Italy. Roman folk costumes from Trastevere of the 19th century.

Trastevere, Italy, Roman, folk, costumes, Auguste Racinet
Costumes of the inhabitants of Trastevere


Costumes of the inhabitants of Trastevere.

Trastevere (from Latin Tiberim “beyond the Tiber”) is the XIII Rione (district) of Rome.

The lower part of our panel is taken from the 52 etchings published by the Roman painter Bartolommeo Pinelli (1781-1835) for the humorous-satirical poem Meo Patacca by Giuseppe Bernari in 1823.

Although this poem, written in Roman folk dialect, was already published in 1695, the modern illustrator has given the characters the costumes of his time, so that the illustrations are characteristic of the costume history of the first quarter of the XIX century.

Meo Patacca is a folk hero of comic colour, a revolutionary Bramarbas, whose name (Patacca means small change, penny) is supposed to denote his popularity but also his muzzling heroism. The content of the poem is the excitement caused in Rome by the news that Vienna has been besieged and already conquered by the Turks. On the base of this news, Patacca calls the inhabitants of Trastevere together – this scene represents our illustration, to cheer them on with his eloquence to form a liberation corps. He trains the people and makes himself their commander until the news of Vienna’s liberation arrives. He receives it first and spreads it with the same fire of eloquence that he has proven in the past. The poem closes with the marriage of Patacca and Nuccia, a beautiful Trasteverin.

In his Tableaux de la ville éternelle (1835) Joseph Regnier says: “Only the people of the people hold on to the velvet jacket (carmagnole), the striped belt (fascia), the trousers similar to the jacket, the wide knee bows and the oversized shoe buckles.

Some wear their thick hair in a silk net knotted together at one ear and put on the other ear a pointed hat with one side rolled up. A kind of red scarf is wrapped around their bare shoulders; the little jacket flies around in the air like a hussar dolman *), and the white or red Neapolitan waistcoat is closed with small chains ending in silver buckles. The knee strap is unhooked to reveal red pants, which are fastened tightly around the knee with a fluttering rosette”.

*) Dolman (Turkish), a short-shouldered jacket with strings, former clothing of the hussars.

The upper row of headdresses is taken from the same work.


1, 2, 3, 4, 5, 6, 7, 8, 9, 10, 11,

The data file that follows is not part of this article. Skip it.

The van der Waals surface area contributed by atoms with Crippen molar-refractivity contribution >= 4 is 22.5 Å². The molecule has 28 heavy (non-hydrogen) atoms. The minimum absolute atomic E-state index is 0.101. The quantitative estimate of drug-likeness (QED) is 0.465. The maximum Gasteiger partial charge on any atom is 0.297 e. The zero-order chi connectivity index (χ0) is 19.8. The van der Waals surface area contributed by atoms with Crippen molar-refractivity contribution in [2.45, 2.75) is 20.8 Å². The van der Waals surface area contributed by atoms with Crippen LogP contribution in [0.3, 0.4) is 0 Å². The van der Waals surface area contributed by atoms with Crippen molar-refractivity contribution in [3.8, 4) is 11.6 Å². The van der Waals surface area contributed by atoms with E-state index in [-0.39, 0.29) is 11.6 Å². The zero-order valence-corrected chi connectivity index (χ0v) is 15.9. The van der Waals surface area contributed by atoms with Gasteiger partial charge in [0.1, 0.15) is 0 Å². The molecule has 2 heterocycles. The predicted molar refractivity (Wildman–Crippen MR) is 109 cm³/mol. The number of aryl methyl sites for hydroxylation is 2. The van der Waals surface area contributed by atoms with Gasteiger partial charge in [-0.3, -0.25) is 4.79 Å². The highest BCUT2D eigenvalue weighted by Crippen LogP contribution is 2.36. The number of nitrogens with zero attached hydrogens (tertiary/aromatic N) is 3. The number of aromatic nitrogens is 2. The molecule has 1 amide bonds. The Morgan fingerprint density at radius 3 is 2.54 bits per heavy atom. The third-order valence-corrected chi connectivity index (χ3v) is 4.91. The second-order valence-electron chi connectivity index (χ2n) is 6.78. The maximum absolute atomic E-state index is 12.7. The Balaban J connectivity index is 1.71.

• No. 1. One of the witnesses at Patacca’s wedding. The cap is fastened with a ribbon tightened into a bow over the forehead.
  • No. 2. young man with braided hair, decorated with a bow and a pin.
  • No. 3. Marco Pepe, Patacea’s rival, wearing the same cap as No. 1. The cotton pointed cap pulled over his forehead seems to be used only to hide a head wound that Patacea taught him.
  • No. 4 Nuccia, Patacca’s bride. The hair is partly braided, with a high comb, bows and long earrings.
  • No. 5. Meo Patacca.
  • No. 6. man with hat and long hairnet.
  • No. 7. young man with headscarf.
  • No 8 Woman with high chignon and comb.
  • No. 9, 10 and 11. Different patterns of hats.
  • No. 12. rear view of a chignon with surface.

See Eugene de Montlaur, De l’Italie et de l’Espagne (Paris 1852). – Ch. de Brosses, Lettres familières écrites d’Italie en 1739 et 1740. With a literary study and notes by H. Bobou (paris 1858).

Source: History of the costume in chronological development by Albert Charles Auguste Racinet. Adapted by Adolf Rosenberg. Berlin 1888.


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Auguste Racinet. The Costume History by Françoise Tétart-Vittu.

Racinet's Costume History is an invaluable reference for students, designers, artists, illustrators, and historians; and a rich source of inspiration for anyone with an interest in clothing and style. Originally published in France between 1876 and 1888, Auguste Racinet’s Le Costume historique was in its day the most wide-ranging and incisive study of clothing ever attempted.

Covering the world history of costume, dress, and style from antiquity through to the end of the 19th century, the six volume work remains completely unique in its scope and detail. “Some books just scream out to be bought; this is one of them.” ―